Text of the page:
Half the world is composed of people who have something to say and can’t say it.
The other half who have nothing to say, and keep on saying it.
– Robert Frost
COMMUNICATION IS NOT ALWAYS ABOUT WHAT YOU SAY
Counter-intuitive, isn’t it?
Many (including myself, at this very moment) stress out about the exact words to use when communicating. We focus on a message’s precise wording or information (mechanics) rather than what we are trying to accomplish (intention). And that’s a trap we all fall into.
Why It Matters: Professor Albert Mehrabian’s research found that communication is 55% nonverbal, 38% vocal, and 7% words only.
🥴 Wait, what!?!
That’s right, only 7% of what your audience remembers about your message are the words you use. The rest is how we communicate with our bodies and our voices.
👎🏽 Bad News: You can’t fake body language and vocal variety. Okay, some think they can, but our intentions are always revealed and often quite visible, despite how effective we might think we are in hiding them.
🚨Spoiler Alert: My Speak Up Story (below) is about when I realized I was NOT hiding my intentions.
👍🏽 Good News: You can ask three simple questions before ANY communication context (keynote speech, difficult conversation, writing an email newsletter) that will help make your message stick.
MIC CHECK: THREE IMPORTANT QUESTIONS TO ASK BEFORE COMMUNICATING
1. What do I want my audience to think?
🧠 Another way to consider this question is: What do I want my audience to know? Or What do I want my audience to think differently about? Seems like a standard question, and yet very few people consider this.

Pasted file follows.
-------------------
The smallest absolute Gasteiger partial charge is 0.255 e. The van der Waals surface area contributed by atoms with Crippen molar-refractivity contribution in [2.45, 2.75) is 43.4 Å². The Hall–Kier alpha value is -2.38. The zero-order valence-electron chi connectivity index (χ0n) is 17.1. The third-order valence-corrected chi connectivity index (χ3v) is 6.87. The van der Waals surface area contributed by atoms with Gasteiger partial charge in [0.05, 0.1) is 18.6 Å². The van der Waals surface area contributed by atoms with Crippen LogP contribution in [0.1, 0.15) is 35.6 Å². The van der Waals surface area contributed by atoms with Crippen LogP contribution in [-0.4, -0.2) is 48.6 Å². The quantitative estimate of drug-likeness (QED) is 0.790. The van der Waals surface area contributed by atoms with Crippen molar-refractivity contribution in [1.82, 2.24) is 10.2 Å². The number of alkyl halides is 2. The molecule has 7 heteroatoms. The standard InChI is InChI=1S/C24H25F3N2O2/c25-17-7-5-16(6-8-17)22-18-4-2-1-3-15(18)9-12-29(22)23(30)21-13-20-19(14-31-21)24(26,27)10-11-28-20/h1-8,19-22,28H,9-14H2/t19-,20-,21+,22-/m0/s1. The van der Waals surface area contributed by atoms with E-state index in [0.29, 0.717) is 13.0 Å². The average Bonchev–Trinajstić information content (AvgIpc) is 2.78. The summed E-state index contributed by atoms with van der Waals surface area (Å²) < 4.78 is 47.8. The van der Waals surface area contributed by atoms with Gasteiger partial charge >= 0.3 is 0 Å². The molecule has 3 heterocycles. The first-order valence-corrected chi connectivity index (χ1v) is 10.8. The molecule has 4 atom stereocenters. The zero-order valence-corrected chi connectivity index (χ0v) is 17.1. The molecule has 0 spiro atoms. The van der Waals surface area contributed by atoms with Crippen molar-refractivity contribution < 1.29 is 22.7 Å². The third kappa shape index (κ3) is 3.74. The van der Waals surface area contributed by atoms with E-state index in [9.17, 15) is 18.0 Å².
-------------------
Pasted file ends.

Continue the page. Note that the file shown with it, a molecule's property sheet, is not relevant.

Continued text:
🚨Pro Tip: This helps you stay on task and not ramble.
2. What do I want my audience to feel?
❤️ Communication is emotional because you are an emotional human communicating to other emotional humans. Nothing is neutral.
A new initiative at work?
Data on last quarter’s profits?
Again, none of that is neutral, so we get to be intentional about what we want our audience to feel.
🚨Myth Busted: Emotional doesn’t mean movies. Emotional means intentionally expressive.
3. What do I want my audience to do?
💪🏽This is another common question that most people need to ask. They often leave the action items in the hands of the audience. And that’s where a lot of conflict is created. Being explicit about what you want your audience to do helps you hone your message and get results from your audience.
🚨Outdated Tip: Two Clicks and Print: It should take an audience member (or team member, employee, etc.) at most a few clicks and a print (back when we used to print everything) to take action on what you said.
Nothing about this simple strategy is easy. And, the more you get used to evaluating your communication with these three questions, the more effective you will be.
Keep speaking up your story,
ENCORE: MORE TO EXPLORE
A YEAR ON YOUTUBE
Celebrate a year on my YouTube channel with the top lessons I learned about speaking, content creation, and more! Spoiler alert: I believe every professional (and even somewhat professional) speaker should be on YouTube for many reasons. Click to find out more about what those reasons are!
SPEAK UP STORY
Then, there was the time I was publicly humiliated for my public speaking skills. I want to tell you that this was a horror story from a middle school speech class or a high school competition. But this happened just a few years ago.